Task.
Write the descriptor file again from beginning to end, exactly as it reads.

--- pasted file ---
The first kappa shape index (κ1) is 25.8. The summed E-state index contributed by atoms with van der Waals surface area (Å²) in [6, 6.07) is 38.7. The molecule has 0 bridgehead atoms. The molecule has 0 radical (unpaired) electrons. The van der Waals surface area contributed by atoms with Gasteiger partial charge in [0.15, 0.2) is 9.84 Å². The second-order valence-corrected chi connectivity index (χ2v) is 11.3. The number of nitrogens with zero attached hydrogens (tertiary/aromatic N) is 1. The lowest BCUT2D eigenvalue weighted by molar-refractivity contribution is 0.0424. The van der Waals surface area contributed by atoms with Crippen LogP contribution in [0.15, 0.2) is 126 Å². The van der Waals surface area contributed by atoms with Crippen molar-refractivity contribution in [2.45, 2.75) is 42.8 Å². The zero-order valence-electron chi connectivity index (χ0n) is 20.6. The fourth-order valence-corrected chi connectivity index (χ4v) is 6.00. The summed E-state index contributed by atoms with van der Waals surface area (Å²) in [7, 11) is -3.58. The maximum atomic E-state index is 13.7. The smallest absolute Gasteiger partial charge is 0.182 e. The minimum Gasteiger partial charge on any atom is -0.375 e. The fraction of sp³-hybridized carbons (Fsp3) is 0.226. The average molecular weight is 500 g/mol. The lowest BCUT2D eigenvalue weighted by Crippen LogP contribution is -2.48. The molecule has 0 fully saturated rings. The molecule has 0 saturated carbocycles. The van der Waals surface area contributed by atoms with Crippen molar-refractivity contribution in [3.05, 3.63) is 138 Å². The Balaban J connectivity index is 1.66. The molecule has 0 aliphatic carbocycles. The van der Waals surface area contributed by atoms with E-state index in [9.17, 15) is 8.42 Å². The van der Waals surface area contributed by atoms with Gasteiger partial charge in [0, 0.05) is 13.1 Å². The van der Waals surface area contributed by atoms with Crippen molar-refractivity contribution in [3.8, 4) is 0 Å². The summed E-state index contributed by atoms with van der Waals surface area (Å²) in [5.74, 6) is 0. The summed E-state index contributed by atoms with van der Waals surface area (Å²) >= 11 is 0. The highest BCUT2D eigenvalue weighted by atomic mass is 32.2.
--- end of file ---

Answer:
The first kappa shape index (κ1) is 25.8. The summed E-state index contributed by atoms with van der Waals surface area (Å²) in [6, 6.07) is 38.7. The molecule has 0 bridgehead atoms. The molecule has 0 radical (unpaired) electrons. The van der Waals surface area contributed by atoms with Gasteiger partial charge in [0.15, 0.2) is 9.84 Å². The second-order valence-corrected chi connectivity index (χ2v) is 11.3. The number of nitrogens with zero attached hydrogens (tertiary/aromatic N) is 1. The lowest BCUT2D eigenvalue weighted by molar-refractivity contribution is 0.0424. The van der Waals surface area contributed by atoms with Crippen LogP contribution in [0.15, 0.2) is 126 Å². The van der Waals surface area contributed by atoms with Crippen molar-refractivity contribution in [2.45, 2.75) is 42.8 Å². The zero-order valence-electron chi connectivity index (χ0n) is 20.6. The fourth-order valence-corrected chi connectivity index (χ4v) is 6.00. The summed E-state index contributed by atoms with van der Waals surface area (Å²) in [7, 11) is -3.58. The maximum atomic E-state index is 13.7. The smallest absolute Gasteiger partial charge is 0.182 e. The minimum Gasteiger partial charge on any atom is -0.375 e. The fraction of sp³-hybridized carbons (Fsp3) is 0.226. The average molecular weight is 500 g/mol. The lowest BCUT2D eigenvalue weighted by Crippen LogP contribution is -2.48. The molecule has 0 fully saturated rings. The molecule has 0 saturated carbocycles. The van der Waals surface area contributed by atoms with Crippen molar-refractivity contribution in [3.05, 3.63) is 138 Å². The Balaban J connectivity index is 1.66. The molecule has 0 aliphatic carbocycles. The van der Waals surface area contributed by atoms with E-state index in [9.17, 15) is 8.42 Å². The van der Waals surface area contributed by atoms with Gasteiger partial charge in [0, 0.05) is 13.1 Å². The van der Waals surface area contributed by atoms with Crippen molar-refractivity contribution in [3.8, 4) is 0 Å². The summed E-state index contributed by atoms with van der Waals surface area (Å²) in [5.74, 6) is 0. The summed E-state index contributed by atoms with van der Waals surface area (Å²) >= 11 is 0. The highest BCUT2D eigenvalue weighted by atomic mass is 32.2.